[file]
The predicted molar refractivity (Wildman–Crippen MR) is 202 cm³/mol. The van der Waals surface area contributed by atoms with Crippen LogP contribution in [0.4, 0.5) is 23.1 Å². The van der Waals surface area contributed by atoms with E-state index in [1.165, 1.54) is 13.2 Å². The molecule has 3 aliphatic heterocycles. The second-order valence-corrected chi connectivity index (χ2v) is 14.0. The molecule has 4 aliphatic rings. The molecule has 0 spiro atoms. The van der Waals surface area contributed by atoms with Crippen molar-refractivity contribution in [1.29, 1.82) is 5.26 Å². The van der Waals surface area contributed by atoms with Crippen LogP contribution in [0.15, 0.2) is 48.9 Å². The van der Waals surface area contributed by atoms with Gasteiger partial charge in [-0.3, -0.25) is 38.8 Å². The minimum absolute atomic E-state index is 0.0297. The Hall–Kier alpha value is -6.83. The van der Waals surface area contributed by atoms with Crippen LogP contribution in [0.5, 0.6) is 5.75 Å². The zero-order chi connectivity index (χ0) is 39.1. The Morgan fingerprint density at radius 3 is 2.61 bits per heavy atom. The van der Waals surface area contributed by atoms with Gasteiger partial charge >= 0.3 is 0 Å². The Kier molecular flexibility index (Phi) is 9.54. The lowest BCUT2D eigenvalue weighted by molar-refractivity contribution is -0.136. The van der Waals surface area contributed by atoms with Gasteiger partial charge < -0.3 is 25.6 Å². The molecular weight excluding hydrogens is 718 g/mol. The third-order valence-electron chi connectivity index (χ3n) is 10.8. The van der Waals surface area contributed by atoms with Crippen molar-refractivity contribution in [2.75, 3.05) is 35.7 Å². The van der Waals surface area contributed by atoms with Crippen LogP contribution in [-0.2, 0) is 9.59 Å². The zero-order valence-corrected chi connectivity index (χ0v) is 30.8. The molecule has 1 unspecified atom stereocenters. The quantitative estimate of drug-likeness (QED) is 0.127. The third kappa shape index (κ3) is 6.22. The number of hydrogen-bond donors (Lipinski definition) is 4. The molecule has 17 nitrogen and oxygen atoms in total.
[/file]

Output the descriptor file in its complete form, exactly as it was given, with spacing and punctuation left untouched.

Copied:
The predicted molar refractivity (Wildman–Crippen MR) is 202 cm³/mol. The van der Waals surface area contributed by atoms with Crippen LogP contribution in [0.4, 0.5) is 23.1 Å². The van der Waals surface area contributed by atoms with E-state index in [1.165, 1.54) is 13.2 Å². The molecule has 3 aliphatic heterocycles. The second-order valence-corrected chi connectivity index (χ2v) is 14.0. The molecule has 4 aliphatic rings. The molecule has 0 spiro atoms. The van der Waals surface area contributed by atoms with Crippen molar-refractivity contribution in [1.29, 1.82) is 5.26 Å². The van der Waals surface area contributed by atoms with Crippen LogP contribution in [0.15, 0.2) is 48.9 Å². The van der Waals surface area contributed by atoms with Gasteiger partial charge in [-0.3, -0.25) is 38.8 Å². The minimum absolute atomic E-state index is 0.0297. The Hall–Kier alpha value is -6.83. The van der Waals surface area contributed by atoms with Crippen LogP contribution in [0.5, 0.6) is 5.75 Å². The zero-order chi connectivity index (χ0) is 39.1. The Morgan fingerprint density at radius 3 is 2.61 bits per heavy atom. The van der Waals surface area contributed by atoms with Gasteiger partial charge >= 0.3 is 0 Å². The Kier molecular flexibility index (Phi) is 9.54. The lowest BCUT2D eigenvalue weighted by molar-refractivity contribution is -0.136. The van der Waals surface area contributed by atoms with Gasteiger partial charge < -0.3 is 25.6 Å². The molecular weight excluding hydrogens is 718 g/mol. The third-order valence-electron chi connectivity index (χ3n) is 10.8. The van der Waals surface area contributed by atoms with Crippen molar-refractivity contribution in [2.75, 3.05) is 35.7 Å². The van der Waals surface area contributed by atoms with Crippen LogP contribution in [-0.2, 0) is 9.59 Å². The zero-order valence-corrected chi connectivity index (χ0v) is 30.8. The molecule has 1 unspecified atom stereocenters. The quantitative estimate of drug-likeness (QED) is 0.127. The third kappa shape index (κ3) is 6.22. The number of hydrogen-bond donors (Lipinski definition) is 4. The molecule has 17 nitrogen and oxygen atoms in total.